"They all say I'm incorruptible, and it's a fact. As a woman, I don't smoke or drink, and I pinch every penny. I keep such meticulous accounts of community and neighborhood committee expenses that everyone laughs at me. Sometimes, when I'm busy working for the people, I get tired and my throat is raw, but I can't bring myself to spend public money to buy a bottle of water. No matter what rank they call me, I'm still a leader.... I've saved so much, but I don’t have the figures...."

      "Well, OK, I came to talk to you on behalf of the neighborhood. In this year's year-end appraisal, the cadres and the masses gave poor appraisals of you. The neighborhood committee cadres and the community residents rated you in each of five categories, ethics, ability, diligence, performance and honesty, and the scores were very low. Worst in the neighborhood….
      "You keep insisting that "they say, they say". Who are the "they" that say these things? I think you're really like you said yourself —— It's all 'don't have the figures….'"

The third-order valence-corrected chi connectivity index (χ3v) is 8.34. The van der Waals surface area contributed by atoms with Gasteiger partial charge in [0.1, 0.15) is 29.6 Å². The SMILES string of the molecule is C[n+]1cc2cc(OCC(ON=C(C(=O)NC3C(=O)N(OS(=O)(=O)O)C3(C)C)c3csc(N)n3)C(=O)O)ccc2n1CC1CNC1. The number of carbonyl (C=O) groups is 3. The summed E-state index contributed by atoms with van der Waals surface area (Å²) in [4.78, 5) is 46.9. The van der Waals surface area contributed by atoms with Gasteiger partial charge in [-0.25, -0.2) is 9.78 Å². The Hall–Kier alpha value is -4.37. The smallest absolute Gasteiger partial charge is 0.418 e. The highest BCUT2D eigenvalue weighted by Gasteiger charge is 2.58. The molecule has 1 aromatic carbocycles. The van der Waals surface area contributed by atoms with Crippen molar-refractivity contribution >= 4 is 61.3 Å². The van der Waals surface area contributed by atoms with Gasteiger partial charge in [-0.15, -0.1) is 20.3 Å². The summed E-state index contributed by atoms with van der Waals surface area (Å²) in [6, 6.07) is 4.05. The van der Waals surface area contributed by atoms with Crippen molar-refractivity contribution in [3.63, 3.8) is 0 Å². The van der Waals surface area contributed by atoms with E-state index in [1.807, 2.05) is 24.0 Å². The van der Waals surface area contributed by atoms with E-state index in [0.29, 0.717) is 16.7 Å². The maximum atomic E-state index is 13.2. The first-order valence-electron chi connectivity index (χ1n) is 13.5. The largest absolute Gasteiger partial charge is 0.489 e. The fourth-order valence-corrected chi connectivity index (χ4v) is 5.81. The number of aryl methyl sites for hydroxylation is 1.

8. Drunken Talk (醉话)

      “I'll raise my glass to you, again, Boss. You don’t have to drink. You can just sniff it, if you want. I drained my glass. No problem, no problem. I drained it.”
      As soon as Old Zheng had stretched out his neck, he’d tossed a full of a glass of baijiu accurately into his mouth, tracing a beautiful parabola through the air without spilling a drop. His movements, posture and heroic style were astounding.
      Old Zheng was a better-than-average drinker. He couldn’t drink a lot, but his manners and style while drinking were impeccable indeed. Not one of the people who went drinking with him failed to be impressed.
      He was the vice president of a conglomerate. He’d bend his elbow at business functions, but otherwise he seldom touched the stuff. His connections and reputation had all been won by his performance while drinking.